Brussels (Brussels Morning) About 165 companies and bodies have called on the EU to crack down on Google, warning that the tech giant still unfairly favours its own services when it comes to its search results, Reuters reported today, Thursday.
The protesting group comprises companies from the US, the UK and their counterparts in 21 EU member states. In its letter sent last Thursday to EU Commissioner for Competition Margrethe Vestager, the group pointed out that Google was giving its services preferential treatment in search results. The group called for an intervention to end the unfair practice.
The tech giant has rejected the accusations, asserting that it does not favour its services unfairly and pointing out that competition is just one click away. Users expect Google to provide them with search results they can trust, the company noted, asserting that its business practices create more choice for users and more competition in the EU.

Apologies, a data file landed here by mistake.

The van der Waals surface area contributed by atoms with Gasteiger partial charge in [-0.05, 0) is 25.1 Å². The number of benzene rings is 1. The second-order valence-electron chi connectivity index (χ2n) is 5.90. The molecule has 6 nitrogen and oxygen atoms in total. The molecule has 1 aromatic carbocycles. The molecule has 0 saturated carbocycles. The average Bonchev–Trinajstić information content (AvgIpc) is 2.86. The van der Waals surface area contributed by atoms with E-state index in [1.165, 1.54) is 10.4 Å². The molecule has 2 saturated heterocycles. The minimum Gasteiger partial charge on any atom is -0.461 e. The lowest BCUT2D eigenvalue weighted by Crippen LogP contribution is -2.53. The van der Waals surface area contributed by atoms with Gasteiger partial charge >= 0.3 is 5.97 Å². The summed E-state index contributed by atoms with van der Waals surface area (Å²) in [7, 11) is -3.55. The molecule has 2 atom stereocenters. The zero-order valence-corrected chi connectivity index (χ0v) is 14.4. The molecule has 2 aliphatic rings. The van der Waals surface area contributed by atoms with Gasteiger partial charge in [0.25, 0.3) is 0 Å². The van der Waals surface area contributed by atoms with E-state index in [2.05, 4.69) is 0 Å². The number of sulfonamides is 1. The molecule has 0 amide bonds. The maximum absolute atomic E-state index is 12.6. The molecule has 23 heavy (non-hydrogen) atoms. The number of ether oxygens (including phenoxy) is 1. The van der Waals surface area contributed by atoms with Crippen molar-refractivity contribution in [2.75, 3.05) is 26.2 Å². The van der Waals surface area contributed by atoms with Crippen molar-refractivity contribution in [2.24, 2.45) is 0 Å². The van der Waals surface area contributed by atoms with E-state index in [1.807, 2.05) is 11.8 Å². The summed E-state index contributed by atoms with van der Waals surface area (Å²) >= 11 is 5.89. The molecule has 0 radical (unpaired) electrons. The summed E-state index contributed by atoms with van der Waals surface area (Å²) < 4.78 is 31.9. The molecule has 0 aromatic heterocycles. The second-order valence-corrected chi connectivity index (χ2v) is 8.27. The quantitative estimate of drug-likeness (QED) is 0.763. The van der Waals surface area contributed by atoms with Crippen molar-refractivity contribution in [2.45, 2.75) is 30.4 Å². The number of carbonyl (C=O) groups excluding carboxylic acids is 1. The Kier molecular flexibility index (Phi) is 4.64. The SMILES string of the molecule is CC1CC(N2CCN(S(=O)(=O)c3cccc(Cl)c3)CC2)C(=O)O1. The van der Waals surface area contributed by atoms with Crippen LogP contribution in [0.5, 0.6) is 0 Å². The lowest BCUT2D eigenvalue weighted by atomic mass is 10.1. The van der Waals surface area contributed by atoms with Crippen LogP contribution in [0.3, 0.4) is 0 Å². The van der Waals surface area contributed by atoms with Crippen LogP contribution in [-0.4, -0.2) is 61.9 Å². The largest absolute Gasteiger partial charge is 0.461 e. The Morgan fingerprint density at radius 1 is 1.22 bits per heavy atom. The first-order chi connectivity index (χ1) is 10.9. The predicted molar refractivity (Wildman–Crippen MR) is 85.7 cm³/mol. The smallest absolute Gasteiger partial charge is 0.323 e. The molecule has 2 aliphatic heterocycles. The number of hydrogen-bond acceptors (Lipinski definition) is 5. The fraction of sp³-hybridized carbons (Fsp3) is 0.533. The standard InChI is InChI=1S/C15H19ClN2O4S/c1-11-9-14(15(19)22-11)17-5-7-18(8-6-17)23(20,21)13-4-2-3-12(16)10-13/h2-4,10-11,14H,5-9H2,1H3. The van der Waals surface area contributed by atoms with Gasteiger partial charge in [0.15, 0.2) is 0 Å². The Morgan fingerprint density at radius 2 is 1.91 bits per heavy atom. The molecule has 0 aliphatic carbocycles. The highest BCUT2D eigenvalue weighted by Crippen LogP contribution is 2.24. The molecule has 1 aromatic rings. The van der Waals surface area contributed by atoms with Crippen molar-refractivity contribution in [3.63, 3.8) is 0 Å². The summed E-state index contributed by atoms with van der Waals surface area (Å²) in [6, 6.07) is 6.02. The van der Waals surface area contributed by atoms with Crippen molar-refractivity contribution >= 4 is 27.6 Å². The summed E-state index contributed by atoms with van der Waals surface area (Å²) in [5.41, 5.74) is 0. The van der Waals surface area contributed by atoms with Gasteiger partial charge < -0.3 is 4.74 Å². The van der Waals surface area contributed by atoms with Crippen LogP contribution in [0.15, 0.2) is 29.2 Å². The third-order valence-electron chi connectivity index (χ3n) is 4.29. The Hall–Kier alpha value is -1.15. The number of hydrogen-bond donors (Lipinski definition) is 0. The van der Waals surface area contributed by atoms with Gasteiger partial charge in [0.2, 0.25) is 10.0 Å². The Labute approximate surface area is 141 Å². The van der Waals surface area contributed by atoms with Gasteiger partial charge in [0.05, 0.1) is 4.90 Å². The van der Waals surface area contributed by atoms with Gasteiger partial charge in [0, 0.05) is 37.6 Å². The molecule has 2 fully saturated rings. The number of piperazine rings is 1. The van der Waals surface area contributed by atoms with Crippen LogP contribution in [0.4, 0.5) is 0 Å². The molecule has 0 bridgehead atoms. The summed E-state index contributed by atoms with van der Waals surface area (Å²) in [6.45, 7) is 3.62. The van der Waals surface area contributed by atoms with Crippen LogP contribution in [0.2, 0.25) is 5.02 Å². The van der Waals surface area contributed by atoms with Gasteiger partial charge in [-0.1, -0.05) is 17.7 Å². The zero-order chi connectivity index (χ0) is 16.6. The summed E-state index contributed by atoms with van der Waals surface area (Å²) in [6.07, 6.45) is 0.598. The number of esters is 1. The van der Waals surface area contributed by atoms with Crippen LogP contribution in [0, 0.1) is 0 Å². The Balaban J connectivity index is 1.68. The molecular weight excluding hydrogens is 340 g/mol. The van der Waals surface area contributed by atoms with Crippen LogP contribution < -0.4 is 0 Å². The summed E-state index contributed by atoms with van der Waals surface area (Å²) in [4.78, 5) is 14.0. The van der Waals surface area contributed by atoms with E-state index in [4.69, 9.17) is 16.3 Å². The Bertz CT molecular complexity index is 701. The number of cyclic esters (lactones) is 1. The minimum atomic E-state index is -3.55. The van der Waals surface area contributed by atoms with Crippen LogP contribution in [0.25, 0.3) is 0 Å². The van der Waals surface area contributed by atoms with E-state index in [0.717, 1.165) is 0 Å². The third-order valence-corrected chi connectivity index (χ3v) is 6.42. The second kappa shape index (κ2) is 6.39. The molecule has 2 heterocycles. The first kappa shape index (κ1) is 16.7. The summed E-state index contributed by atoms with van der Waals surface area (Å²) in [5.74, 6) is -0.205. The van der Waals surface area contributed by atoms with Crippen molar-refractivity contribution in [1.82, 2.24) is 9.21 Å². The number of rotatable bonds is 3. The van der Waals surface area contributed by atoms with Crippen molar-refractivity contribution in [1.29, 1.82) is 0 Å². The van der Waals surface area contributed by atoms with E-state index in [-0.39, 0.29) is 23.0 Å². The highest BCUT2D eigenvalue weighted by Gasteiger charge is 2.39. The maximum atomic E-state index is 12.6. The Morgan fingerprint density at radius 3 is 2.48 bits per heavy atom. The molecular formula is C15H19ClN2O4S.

In the last three years or so, Vestager has hit Google with fines worth some 8.25 billion euro for abusing its dominant market position. The group comprising 135 online services providers and 30 industry associations noted that its members compete among themselves and stressed that Google does not compete fairly.
The planned Digital Market Act, which should prevent dominant online companies from providing special treatment for their services, will take too long to come into force, the letter warned.
Vestager should act quickly as many group members might not be able to survive until planned regulations force Google to start treating its rivals equally in search results, the group concluded.
Vestager should announce draft regulations at the start of December. EU member states and the EU Parliament will have to agree before these can take effect, which could take one year or more.
The EU Commission slapped Google with a fine of US$ 1.7 billion in March last year for restricting competitors’ advertisements in search results, with the company filing an appeal, CNBC reported at the time. After being fined US$ 5.1 billion in 2018 for anti-competitive practices on Android devices, Google paid and offered browser and search app alternatives.
In 2017, the EC hit Google with a US$ 2.7-billion fine for abuse of its dominant market position, with the EC stressing that Google favoured its comparison shopping service in search results. Again, Google paid the fine.